Water and Sewerage: Water and sewerage facilities are provided by the Water Supply and Sewerage Authority (WASA) in metropolitan areas of Dhaka and Chittagong. For other municipal areas the local municipalities are responsible for the task.
Gas: Natural gas supply is available in all major industrial areas of Dhaka and Chittagong Divisions. Gas tariff for industrial consumption is about Tk. 4.12 (US$ 0.08) per cubic meter including supplementary duty and VAT.
Telecommunication: Comprehensive telecommunication services such as fully automatic telex, fax, e-mail, internet, telephone including international direct dialing are available with important countries of the world. The government has also given permission to the private sector telephone operators to provide various telephone services.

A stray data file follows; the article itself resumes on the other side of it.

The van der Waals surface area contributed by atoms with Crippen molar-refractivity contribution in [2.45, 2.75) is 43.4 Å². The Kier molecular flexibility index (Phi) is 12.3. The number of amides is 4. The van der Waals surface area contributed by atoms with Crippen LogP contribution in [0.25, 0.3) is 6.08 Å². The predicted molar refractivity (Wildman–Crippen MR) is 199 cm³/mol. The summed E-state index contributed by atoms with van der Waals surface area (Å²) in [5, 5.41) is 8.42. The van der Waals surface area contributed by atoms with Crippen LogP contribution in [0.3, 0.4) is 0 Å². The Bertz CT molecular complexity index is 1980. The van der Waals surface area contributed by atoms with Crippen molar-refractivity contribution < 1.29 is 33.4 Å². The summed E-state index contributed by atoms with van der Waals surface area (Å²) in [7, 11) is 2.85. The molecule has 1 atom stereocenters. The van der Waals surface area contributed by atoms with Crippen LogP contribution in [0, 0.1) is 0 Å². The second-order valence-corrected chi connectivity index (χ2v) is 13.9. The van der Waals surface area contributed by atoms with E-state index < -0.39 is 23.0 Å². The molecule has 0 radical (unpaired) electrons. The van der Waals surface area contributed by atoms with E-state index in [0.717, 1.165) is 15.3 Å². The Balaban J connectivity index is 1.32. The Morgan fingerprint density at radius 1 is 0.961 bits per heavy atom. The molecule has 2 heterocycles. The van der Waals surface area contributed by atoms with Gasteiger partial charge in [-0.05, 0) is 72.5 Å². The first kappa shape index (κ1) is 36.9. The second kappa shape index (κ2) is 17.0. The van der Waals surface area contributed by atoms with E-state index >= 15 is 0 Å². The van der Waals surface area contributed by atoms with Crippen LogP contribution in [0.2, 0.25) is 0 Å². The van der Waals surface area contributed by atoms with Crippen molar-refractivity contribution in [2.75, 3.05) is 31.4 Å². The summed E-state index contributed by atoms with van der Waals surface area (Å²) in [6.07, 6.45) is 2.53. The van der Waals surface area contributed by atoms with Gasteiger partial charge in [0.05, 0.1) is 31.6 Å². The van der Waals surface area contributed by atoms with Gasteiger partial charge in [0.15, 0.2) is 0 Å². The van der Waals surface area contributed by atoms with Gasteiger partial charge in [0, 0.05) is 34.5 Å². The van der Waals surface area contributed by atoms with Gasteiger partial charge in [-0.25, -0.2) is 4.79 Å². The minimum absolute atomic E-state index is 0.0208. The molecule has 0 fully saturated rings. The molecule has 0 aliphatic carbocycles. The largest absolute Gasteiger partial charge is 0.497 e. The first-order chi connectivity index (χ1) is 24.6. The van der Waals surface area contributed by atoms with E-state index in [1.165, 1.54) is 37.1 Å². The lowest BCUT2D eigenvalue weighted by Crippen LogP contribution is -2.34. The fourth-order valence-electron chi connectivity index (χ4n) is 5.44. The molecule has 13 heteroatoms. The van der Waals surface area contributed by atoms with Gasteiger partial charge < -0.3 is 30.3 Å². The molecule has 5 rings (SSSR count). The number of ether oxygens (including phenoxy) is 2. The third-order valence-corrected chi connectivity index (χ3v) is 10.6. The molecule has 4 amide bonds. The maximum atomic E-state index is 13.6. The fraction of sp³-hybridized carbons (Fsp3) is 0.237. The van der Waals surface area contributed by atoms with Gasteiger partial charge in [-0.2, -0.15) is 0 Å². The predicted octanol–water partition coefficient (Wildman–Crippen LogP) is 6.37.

Industrial land: Once an industrial project is registered, the entrepreneur is eligible to apply for allotment of land to the government. Price of land in most of the industrial estates/areas are relatively lower than the market rate. These estates are developed with necessary infrastructure facilities such as electricity, gas, water, sewerage etc. industrial plots are allotted by BEPZA and BSCIC in industrial areas developed by them. Plots in other Industrial estates/areas, owned by the government or owned/controlled by any local authority are allotted on the recommendation of the BOI.
EXPORT PROCESSING ZONES (EPZs):
Export Processing Zones in Chittagong and Dhaka provide necessary fiscal, non-fiscal and infrastructure facilities for export-oriented enterprises. Four more Export Processing Zones in Mongla, Ishurdi, Comilla and Syedpur (Nilphamari) are under implementation. Readymade factory buildings and land are available in the zones for rental. The land rent is US $ 2.00 per sq. metre per year and leased out initially for 30 years which is renewable. The rent for standard factory building is US $ 2.50 per sq. metre per month.